Check out places like Quora, sub-reddits on Reddit, relevant communities & forums, comments on your company’s blog posts, and even unanswered comments on your competitor’s blog posts. Questions you find there are pure gold!
#4 Find and Exploit SE Opportunity Gaps (SE OGs)
Search Engine Opportunity Gaps! This tips focuses on finding opportunities in search that no one is taking advantage of. To get started, head over to Google.com. Start typing something, like “social media for” and before you hit the Enter key, see what Google returns in the drop down. This is Google’s autosuggest feature and guess what. It’s based on actual searches. Google’s trying to anticipate what you’re looking for based on what it knows others have already been looking for. This means you if you write blog post centered on something you see here, you already know there’s an existing audience for it.
It doesn’t end there though. Click though on one of those suggestions. In this example, I liked “social media for musicians”, so I clicked through on that. So let’s take a look a the search results. The first thing I notice is that none of the results on the first page are using the exact phrase, “social media for musicians”, in their page title, meta description, URL, or even in their content. That tells us one huge thing: People are searching for that phase and, while Google knows that and wants to return a great result for it, there’s no “exact match”! If you take that intel and write that post that Google’s looking for, you can bet there’s a nice spot on the top of the first page waiting for you.
#5 Leverage Google Authorship
For the uninitiated, Google Authorship is Google’s program centered on highlighting content authors in search. In short, Google has found that its users trust content that they can tell was written by a real person. On top of that, they’re also operating on the assumption that if you’re willing to vouch for your content by tying your online identity to it, you’ll be motivated to create better content.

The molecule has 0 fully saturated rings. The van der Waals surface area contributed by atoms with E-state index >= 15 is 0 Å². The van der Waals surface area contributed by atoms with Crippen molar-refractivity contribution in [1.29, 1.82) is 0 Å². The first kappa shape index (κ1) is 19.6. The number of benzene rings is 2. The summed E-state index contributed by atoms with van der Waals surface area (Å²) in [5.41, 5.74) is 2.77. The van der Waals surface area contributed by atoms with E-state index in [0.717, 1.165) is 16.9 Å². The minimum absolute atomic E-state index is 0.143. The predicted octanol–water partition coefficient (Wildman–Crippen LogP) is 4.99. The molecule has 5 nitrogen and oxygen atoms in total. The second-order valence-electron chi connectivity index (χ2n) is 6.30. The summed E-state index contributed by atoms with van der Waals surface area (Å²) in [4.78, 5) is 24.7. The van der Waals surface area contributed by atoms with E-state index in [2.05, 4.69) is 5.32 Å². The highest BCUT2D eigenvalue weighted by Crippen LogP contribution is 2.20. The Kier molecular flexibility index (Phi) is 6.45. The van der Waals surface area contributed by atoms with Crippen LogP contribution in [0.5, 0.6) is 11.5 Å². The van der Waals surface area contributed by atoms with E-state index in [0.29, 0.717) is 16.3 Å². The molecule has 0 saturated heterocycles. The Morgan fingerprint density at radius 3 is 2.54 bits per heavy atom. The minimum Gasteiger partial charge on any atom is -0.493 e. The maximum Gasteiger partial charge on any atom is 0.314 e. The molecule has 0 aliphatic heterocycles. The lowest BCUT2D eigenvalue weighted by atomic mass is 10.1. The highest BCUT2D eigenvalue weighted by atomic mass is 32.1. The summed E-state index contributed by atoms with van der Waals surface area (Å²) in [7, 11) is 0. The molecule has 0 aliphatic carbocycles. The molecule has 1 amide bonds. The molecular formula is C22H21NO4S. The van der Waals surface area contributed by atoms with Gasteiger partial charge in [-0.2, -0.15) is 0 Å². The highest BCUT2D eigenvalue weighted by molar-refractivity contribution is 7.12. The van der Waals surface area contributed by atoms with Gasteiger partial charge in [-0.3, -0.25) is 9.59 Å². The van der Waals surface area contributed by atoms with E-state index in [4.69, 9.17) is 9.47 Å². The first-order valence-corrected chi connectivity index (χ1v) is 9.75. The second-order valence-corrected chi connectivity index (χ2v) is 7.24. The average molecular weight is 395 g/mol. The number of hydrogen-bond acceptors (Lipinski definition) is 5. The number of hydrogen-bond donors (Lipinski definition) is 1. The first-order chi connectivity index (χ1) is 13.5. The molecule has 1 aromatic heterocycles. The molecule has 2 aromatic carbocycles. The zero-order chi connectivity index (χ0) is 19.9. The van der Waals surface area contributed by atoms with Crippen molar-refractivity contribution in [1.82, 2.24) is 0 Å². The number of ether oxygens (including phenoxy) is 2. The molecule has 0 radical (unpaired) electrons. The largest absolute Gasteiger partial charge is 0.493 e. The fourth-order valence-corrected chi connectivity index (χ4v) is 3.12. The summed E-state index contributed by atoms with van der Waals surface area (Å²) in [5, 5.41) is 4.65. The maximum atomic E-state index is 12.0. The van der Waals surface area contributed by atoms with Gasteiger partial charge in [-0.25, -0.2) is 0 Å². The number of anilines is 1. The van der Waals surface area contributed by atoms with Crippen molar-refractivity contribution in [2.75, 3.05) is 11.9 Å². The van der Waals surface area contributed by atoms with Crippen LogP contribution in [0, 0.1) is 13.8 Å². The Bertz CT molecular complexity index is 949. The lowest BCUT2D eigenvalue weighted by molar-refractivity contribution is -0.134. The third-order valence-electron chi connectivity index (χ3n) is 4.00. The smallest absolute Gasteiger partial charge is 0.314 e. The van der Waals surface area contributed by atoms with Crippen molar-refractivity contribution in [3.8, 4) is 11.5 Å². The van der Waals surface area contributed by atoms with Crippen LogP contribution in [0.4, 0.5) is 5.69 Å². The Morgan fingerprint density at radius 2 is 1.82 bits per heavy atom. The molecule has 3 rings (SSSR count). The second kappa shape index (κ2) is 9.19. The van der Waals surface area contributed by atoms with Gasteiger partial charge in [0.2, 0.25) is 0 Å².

To help people find great content and to incentivize authors (see takeaway #2), Google pulls in an Author Rich Snippet in search that shows off the author’s face, name, and includes a link to their Google+ profile. Aside from being an awesome ego boost for the author, this stuff leads to a more attractive search result, which leads to a higher click through rate, which leads to more traffic to your site. Authorship also serves to foster trust and supports branding. In the near future, Authorship will also have a direct impact on how your content ranks in search. There’s a pretty legit blog post over at SEOmoz on the topic of AuthorRank. Check it out. Also, head here for a full tutorial on setting up Google Authorship.
#6 Optimize Your Meta
99% of bloggers know that you’re supposed to include meta data, but is everyone doing it consistently and effectively? Probably not. Moving into 2013, there are three main pieces of meta data that you should be including with every blog post that goes out the door.
- Page Title: Yep, it’s meta data. You want your blog posts to generate traffic (which impacts the ROI of blogging, of course), so think of your page title as the headline of your blog “ad”. You want it to be catchy and compelling. Make sure that when a users reads it, it’s going to seem like it’s worth clicking on. If you’re focusing on a keyword for SEO, make sure it includes that keyword, too. Remember that the page title gets pulled into organic search, Facebook, Google+, and (occasionally) Twitter. It’s also more than likely that your title will be the anchor text that most people use when referencing your post. Limit the title to 70 characters for best results.